c) The *March of the horsemen (tune also used in DOWLAND ‘King of Denmark’s galliard’) (357), 523
d) The *Trumpetts 2 tp/2 co + 2sa/2hn + dr CM429-431: march or long flourish; r+dr PR26 ii & iv bar 13ff 524 (1506)
e) Irish March RV3, ۞Cap13 525 (958)
f) The *bagpipe and the *drone RV4 (407c) 526
g) The *flute and the *drum RV5 (14) 527 (752)
h) The *March to the fight 528 (1123, 1504)
i) The *Retreat 2tp CM417: 5; trumpet alone PE 26 iii 529 (1368)
and three further later compositions not in BY (Alan Brown dates them as c.1630 or later)
The Burying of the dead (incipit in MB xxviii 113a) RV7 (12) 530
The *Morris (incipit in MB xxviii 113b) 531 (1195)
The Soldier’s dance RV6 (incipit MB xxviii 113c) RV6 setting of popular tune ‘A soldier’s life’as in SB516 (46) 532
This set of pieces had not been rated high in the Byrd canon (although described with interest by Neighbour NB172-5); the final piece could redress the balance, being admired by both Neighbour and Naylor:
5 The *Galliarde for the Victorie BY5/ MB xxviii 95/ RV8; ۞Mo vii 6 533
Keyboard pieces by BULL can be mentioned here, a coranto entitled ‘Battle’ MB xix 106; ۞A14; also published as a ‘Courante’ by Praetorius P183; gPw 1; 534
‘A Battle and no battle’ (Phrygian music) MB ixx 108, of which Alan Brown notes that this long, elaborate and showy piece was perhaps for the young Prince Henry 535
and also notes that a further anonymous pair, ‘Battle pavane and galliard’ has been attributed to Ferdinand RICHARDSON as well as BULL MB xix 109 a-b 536-7
VALLET includes a ‘Battaille’à 7 in his anthology ‘Le Secret des muses’ VS ii 29 537A
and ‘Galliard Battaglia’ of SCHEIDT is worth consideration, 5 brass. Schirmer SSW59/ Nagel NMA 137/ HM 140 537B
see also *march
Bedlam (‘Poor Tom o’ Bedlam’) see especially Lear III ii 56; other references in Lear I ii 141, II ii 20, and III vii 103; H5 V i 19 and a good many in 2H6 (130) 538
bells the tone picture offered in ‘The Bells’ by BYRD with its haunting mantra induced by the increasing elaboration of the descending scale is truly remarkable (191c) 539
‘A knell of Johnson’ or ‘The Bells’ à 5, whose descending scale opening middle part is shown in the incipit, has been attributed to Robert JOHNSON MB xliv 39; rSATTB in ‘5 Tudor consorts’ OL 144: 3 (ed. Gaskell); ۞PaM10 540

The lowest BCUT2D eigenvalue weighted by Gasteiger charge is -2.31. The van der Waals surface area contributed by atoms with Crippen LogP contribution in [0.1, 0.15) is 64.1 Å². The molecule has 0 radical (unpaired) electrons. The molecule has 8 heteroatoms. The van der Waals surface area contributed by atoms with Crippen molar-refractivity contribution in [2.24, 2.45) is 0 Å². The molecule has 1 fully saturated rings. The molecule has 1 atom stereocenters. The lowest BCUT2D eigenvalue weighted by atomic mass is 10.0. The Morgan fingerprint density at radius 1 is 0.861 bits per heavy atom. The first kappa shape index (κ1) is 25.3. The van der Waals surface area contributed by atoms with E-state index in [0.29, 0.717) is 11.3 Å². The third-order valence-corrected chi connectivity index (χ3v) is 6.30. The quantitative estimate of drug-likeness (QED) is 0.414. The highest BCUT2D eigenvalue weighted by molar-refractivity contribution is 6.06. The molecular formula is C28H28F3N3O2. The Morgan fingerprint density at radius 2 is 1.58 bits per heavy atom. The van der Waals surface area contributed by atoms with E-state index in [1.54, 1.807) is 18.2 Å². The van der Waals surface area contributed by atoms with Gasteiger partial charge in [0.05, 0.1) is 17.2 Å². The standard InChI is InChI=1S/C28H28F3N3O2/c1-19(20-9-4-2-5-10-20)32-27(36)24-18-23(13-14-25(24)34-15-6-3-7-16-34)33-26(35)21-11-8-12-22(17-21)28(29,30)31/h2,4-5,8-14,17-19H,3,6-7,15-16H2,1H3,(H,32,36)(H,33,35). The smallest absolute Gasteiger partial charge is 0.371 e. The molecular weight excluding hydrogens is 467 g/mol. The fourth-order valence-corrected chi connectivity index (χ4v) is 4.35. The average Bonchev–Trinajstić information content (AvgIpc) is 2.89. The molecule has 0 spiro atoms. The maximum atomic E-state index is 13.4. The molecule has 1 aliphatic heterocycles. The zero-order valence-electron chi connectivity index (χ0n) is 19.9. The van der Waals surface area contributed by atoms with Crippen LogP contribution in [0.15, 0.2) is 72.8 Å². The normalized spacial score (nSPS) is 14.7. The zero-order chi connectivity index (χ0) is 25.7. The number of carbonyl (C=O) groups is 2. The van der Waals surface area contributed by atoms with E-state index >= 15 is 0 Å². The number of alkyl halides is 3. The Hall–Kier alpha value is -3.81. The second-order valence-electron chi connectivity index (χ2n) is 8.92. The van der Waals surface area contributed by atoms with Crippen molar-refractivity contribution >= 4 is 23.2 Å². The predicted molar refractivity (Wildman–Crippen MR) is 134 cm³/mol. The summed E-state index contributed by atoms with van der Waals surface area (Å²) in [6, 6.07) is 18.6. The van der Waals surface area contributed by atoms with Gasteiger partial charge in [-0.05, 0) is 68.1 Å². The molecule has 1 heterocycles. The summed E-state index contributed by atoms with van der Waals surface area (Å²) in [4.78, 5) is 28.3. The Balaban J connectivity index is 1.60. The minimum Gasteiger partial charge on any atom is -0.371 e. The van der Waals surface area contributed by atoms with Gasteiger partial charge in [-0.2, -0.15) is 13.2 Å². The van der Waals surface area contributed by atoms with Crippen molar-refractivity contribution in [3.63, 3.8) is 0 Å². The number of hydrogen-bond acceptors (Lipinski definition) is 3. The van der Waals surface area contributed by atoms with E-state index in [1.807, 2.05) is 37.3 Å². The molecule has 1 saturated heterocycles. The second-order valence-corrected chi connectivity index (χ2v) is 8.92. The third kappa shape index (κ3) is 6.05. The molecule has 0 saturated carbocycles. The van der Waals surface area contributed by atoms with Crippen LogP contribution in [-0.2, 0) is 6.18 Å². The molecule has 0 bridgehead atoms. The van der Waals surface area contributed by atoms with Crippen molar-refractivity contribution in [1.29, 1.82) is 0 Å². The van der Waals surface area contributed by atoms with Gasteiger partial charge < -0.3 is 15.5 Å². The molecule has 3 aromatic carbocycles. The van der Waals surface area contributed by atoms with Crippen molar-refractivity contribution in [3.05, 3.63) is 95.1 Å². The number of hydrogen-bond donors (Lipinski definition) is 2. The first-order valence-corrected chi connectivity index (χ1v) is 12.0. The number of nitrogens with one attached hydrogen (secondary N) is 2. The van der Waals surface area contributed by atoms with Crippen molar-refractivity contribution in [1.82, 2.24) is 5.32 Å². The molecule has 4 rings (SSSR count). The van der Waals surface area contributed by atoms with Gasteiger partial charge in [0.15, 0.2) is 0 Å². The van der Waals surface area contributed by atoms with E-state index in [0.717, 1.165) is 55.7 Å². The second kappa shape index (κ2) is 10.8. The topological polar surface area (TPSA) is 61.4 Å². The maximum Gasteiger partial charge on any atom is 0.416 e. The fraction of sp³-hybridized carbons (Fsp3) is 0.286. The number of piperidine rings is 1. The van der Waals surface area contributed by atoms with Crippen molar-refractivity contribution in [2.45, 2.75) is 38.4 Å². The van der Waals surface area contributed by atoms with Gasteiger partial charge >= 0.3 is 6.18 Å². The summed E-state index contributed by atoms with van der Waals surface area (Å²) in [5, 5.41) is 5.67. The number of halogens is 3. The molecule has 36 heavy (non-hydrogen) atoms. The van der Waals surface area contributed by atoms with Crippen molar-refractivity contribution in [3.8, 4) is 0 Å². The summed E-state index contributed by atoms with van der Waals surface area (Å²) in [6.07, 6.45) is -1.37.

‘Twenty ways upon the bells’ for 2 lutes by ROBINSON 541 (1074)
and ‘Carillon du village’ by VALLET (Le Secret des Muses, no. 15) VS ii 28 541A
The lute song ‘O death rock me asleep…Ring out my doleful knell’ alluded to in 2H4 II iv201 has a tolling bell-like treatment of the bass (56a) 542 (1037)
‘bells and bones’ allusion in TNK III v 87 ‘let him play Chi passa o’th’ bells and bones’ tune of a song (published in 1557) which became very popular in instrumental arrangements (384) 543
bergamasca; bergomask peasant dance in 2/4 time. Allusion in MND III ii 360, ‘Will it please you to see the epilogue, or to hear a Bergamask dance between two of our company?’.
Sources for this famous tune include ‘La Bergamaska’ in the Straloch lute MS; for which FRESCOBALDI set his Bergamasca à 4 (215b) 544
As the title implies, BULL ‘The new Bergomask’ MB xix 124 is based on a different tune; 545
and SCHEIDT 1621 ‘Canzon ad imitationem Bergamasca angl.’ à 5 (Ludi musici 1621, 2a) cw ii-iii 36 likewise appears not to be related to the old tune; rSSATB Oriel OL 163; rSA+vn +va+vc+continuo. Bärenreiter; ed. Heiner Garff HM96 (1961); 546
Two virginals pieces which feature the ground are FARNABY ‘Up tails all’ F243 (276a) 547
and MORLEY Alman F152 (WT112) (215h) 548
‘Les Pantalons’ is another bergamasca included in the VALLET anthology VS i 33; à 4 CM 349-350; see also *ground 549
bergeret see *shepherds
birdsong and calls there is a host of allusions to birdsong (or apology for song) in the plays in both speech and song; for example in speech:
‘the cock, that is the trumpet to the morn’ Ham I i 147; and ‘your cuckoo sings by kind’ apparently an allusion to a ballad whose words and tune are lost AW I iii 63. As one might expect the nightingale is not overlooked, although Portia’s famous eulogy implies that day-time competition from the crow, lark, wren or the cackling goose might have that result in MoV V i 103-6 ‘twenty caged nightingales do sing’ ToS Induction ii 36; ‘the nightingale’s complaining notes’ TG V iv 5 and ‘shall we rouse the night owl TN II iii 59; and (though unspecified) ‘to the lute she sang and made the night bird mute’ Per IV Prologue 25-6 and ‘I had as lief heard the night ravenMu II iii 86